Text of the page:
Author: Emily Dickinson
Profile: Emily Dickinson was an American poet and in American poetry she is considered to be one of the most important figures. She was born in Amherst, Massachusetts, United States and died there without ever moving out. The List of Emily Dickinson poems are her most notable works. She was born in a notable family having strong ties to its community. She studied for seven years at the Amherst Academy and attended the Mount Holyoke Female Seminary for a brief period after which she returned to Amherst to her family home. Emily lived a major part of her life in isolation, as indicated by evidences. She was reluctant in meeting guests, would not leave her bedroom and developed a liking to wear white clothing and hence considered to be an eccentric by people in the locality. She corresponded with friends, never met them and never married.
Around 11 of her poems were obliterated and dedicated to Susan Huntington Gilbert Dickinson, her sister-in-law. Her works and life have inspired many artists especially the feminist oriented of a range of mediums. One potent influence in her life was William Shakespeare.
Writing style: Poems written by Emily Dickinson were unique to the era and generally edited to fit conventional rules of poetry. Her poems lack titles typically, contain unconventional punctuation, capitalization, short lines and slant rhyme. Themes dealt by her in her poems include immorality, death, exploring spirituality, nature, society and aesthetics and two recurring topics in letters she sent to her friends.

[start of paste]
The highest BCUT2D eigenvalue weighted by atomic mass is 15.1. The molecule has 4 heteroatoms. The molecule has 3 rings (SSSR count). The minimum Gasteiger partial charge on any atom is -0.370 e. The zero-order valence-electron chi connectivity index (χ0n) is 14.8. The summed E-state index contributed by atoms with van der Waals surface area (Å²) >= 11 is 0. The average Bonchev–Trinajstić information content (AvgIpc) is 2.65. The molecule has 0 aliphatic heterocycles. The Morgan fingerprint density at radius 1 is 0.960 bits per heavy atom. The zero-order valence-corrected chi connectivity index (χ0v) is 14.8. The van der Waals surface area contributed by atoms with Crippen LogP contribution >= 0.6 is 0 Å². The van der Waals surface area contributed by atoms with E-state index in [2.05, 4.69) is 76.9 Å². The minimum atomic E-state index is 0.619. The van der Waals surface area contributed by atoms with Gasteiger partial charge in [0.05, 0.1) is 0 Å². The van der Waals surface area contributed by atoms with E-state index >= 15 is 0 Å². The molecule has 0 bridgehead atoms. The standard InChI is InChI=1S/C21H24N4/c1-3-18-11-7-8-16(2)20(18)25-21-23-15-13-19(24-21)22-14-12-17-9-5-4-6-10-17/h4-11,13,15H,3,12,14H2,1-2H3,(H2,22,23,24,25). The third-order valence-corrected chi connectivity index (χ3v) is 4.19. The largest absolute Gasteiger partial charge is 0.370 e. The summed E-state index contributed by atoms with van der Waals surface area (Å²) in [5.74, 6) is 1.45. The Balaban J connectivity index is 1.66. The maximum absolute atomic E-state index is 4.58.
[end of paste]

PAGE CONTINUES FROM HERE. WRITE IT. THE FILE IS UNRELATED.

During her lifetime only one letter and ten poems of her prolific writing were published. Later when her collection of around 1800 poems was discovered by Lavinia her younger sister, they were published four years after her death.
1955 – Complete Poems of Dickinson were published by Thomas H. Johnson
Poems from the manuscript versions were extensively altered and edited
From 1890 Emily Dickinson has continued to remain in print
Awards and Acknowledgements:
Emily Dickinson’s poetry was considered to be essentially modern, broader in scope, by some critics by the start of the 20th century
In an essay in 1915, Emily’s inspiration has been termed as daring and as one of the rarest flowers the sterner New England land ever bore, by Elizabeth Shepley Sergeant
In the 1920s Emily’s poems gained popularity and her poetic form was no longer considered distasteful to readers of the new generation
Within no time critics referred to Emily as a great woman poet and gradually a cult following started to form